But crows and maps are deceptive in Mongolia—they hide how rapidly Ulaanbaatar's urban sprawl gives way to endless open plains and isolation. At 603,910 square miles, Mongolia is the 19th largest nation in the world, but 1.2 of its 2.8 million citizens live in the capital with the rest in far-flung villages or living nomadically like Gaaj. It has the lowest population density of any sovereign nation. Underlining this fact, the trip out to Gaaj's ger from the Dragon Bus Station on the eastern fringe of Ulaanbaatar is eight hours of an unending procession of yak dung and skulls dotting the plains.
These remains bear testament to the comings and goings of nomadic herds. Although elsewhere in the nation you're apt to wander into valleys choking with goats or sheep, yaks predominate in this region, where herders rely on them for almost every necessity. Yak fur socks and yak felt walls keep them warm. Yak meat jerky so hard it has to be broken up with an axe and boiled like shoe leather, served with hot and salty yak milk-and-butter tea, fills their bellies. Tiny balls of rock-hard cheese, tucked against the cheek and sucked over long rides, keep them occupied as they navigate the unpaved hills on tiny, plodding, sturdy ponies.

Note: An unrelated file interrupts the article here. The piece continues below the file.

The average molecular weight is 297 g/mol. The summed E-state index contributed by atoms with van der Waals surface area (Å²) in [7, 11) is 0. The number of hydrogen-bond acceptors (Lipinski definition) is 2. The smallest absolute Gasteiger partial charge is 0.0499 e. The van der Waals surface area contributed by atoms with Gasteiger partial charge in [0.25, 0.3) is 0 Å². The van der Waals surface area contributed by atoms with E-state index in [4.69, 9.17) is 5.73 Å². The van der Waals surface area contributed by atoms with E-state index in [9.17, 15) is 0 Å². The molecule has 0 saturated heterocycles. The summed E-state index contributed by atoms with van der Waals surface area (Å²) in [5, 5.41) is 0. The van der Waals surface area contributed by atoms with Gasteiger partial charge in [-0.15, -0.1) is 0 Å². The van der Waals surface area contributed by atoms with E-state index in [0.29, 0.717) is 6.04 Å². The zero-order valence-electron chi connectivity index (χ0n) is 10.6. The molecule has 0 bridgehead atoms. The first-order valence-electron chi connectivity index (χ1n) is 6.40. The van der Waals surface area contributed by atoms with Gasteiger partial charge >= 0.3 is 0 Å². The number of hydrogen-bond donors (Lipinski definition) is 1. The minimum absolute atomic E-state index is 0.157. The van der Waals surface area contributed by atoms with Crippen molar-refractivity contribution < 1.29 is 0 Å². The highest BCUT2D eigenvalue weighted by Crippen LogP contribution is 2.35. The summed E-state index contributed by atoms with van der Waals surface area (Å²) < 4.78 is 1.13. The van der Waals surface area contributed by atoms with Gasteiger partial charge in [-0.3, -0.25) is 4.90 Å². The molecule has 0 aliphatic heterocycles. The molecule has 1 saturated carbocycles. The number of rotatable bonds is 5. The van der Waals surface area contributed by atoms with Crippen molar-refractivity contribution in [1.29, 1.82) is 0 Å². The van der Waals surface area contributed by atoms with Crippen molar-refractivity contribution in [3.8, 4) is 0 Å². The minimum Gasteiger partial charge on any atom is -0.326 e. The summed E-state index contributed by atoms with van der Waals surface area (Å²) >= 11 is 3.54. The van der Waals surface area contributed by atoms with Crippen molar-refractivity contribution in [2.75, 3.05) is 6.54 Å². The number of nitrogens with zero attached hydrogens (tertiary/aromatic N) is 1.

Although motorcycles and a smattering of cars help a nomad get to town on short notice, these steeds (or camels in the Gobi Desert) are the best way to move tiny herds in slow, regular annual orbits around the towns and markets the herders frequent to sell their excess meat and crafts, moving forward as the grazing gets scarce. It's not an easy life, but the connection to land and livestock is what they've grown up with. And the city, smoggy with coal fire, often more expensive, and lacking in easy, secure work for those with few skills or experience that don't involve milking or shearing, doesn't hold much appeal unless your herd is shrinking or dying, or you're desperate for cash.